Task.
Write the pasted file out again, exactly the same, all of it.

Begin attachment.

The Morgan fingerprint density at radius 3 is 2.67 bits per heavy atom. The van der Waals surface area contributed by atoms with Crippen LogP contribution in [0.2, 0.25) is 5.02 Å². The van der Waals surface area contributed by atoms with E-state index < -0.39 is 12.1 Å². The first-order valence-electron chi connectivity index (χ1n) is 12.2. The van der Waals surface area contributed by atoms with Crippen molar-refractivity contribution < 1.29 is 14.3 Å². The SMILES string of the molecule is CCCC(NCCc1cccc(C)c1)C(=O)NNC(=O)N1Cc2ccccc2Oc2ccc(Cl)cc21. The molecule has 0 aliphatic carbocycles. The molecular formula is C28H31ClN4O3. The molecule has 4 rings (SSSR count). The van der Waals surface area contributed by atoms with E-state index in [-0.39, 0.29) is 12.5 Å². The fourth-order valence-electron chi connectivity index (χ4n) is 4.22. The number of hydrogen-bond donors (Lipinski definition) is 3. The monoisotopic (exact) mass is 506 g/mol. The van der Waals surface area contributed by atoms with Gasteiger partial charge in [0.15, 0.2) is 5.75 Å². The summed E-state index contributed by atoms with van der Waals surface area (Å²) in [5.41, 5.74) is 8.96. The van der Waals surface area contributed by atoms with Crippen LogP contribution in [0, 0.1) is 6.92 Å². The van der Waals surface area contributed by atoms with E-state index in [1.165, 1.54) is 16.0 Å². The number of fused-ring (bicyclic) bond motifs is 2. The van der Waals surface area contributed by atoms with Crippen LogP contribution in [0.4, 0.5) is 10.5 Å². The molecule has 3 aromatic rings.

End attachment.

The Morgan fingerprint density at radius 3 is 2.67 bits per heavy atom. The van der Waals surface area contributed by atoms with Crippen LogP contribution in [0.2, 0.25) is 5.02 Å². The van der Waals surface area contributed by atoms with E-state index < -0.39 is 12.1 Å². The first-order valence-electron chi connectivity index (χ1n) is 12.2. The van der Waals surface area contributed by atoms with Crippen molar-refractivity contribution < 1.29 is 14.3 Å². The SMILES string of the molecule is CCCC(NCCc1cccc(C)c1)C(=O)NNC(=O)N1Cc2ccccc2Oc2ccc(Cl)cc21. The molecule has 0 aliphatic carbocycles. The molecular formula is C28H31ClN4O3. The molecule has 4 rings (SSSR count). The van der Waals surface area contributed by atoms with E-state index in [-0.39, 0.29) is 12.5 Å². The fourth-order valence-electron chi connectivity index (χ4n) is 4.22. The number of hydrogen-bond donors (Lipinski definition) is 3. The monoisotopic (exact) mass is 506 g/mol. The van der Waals surface area contributed by atoms with Gasteiger partial charge in [0.15, 0.2) is 5.75 Å². The summed E-state index contributed by atoms with van der Waals surface area (Å²) in [5.41, 5.74) is 8.96. The van der Waals surface area contributed by atoms with Crippen LogP contribution in [0, 0.1) is 6.92 Å². The van der Waals surface area contributed by atoms with E-state index in [1.165, 1.54) is 16.0 Å². The number of fused-ring (bicyclic) bond motifs is 2. The van der Waals surface area contributed by atoms with Crippen LogP contribution in [0.4, 0.5) is 10.5 Å². The molecule has 3 aromatic rings.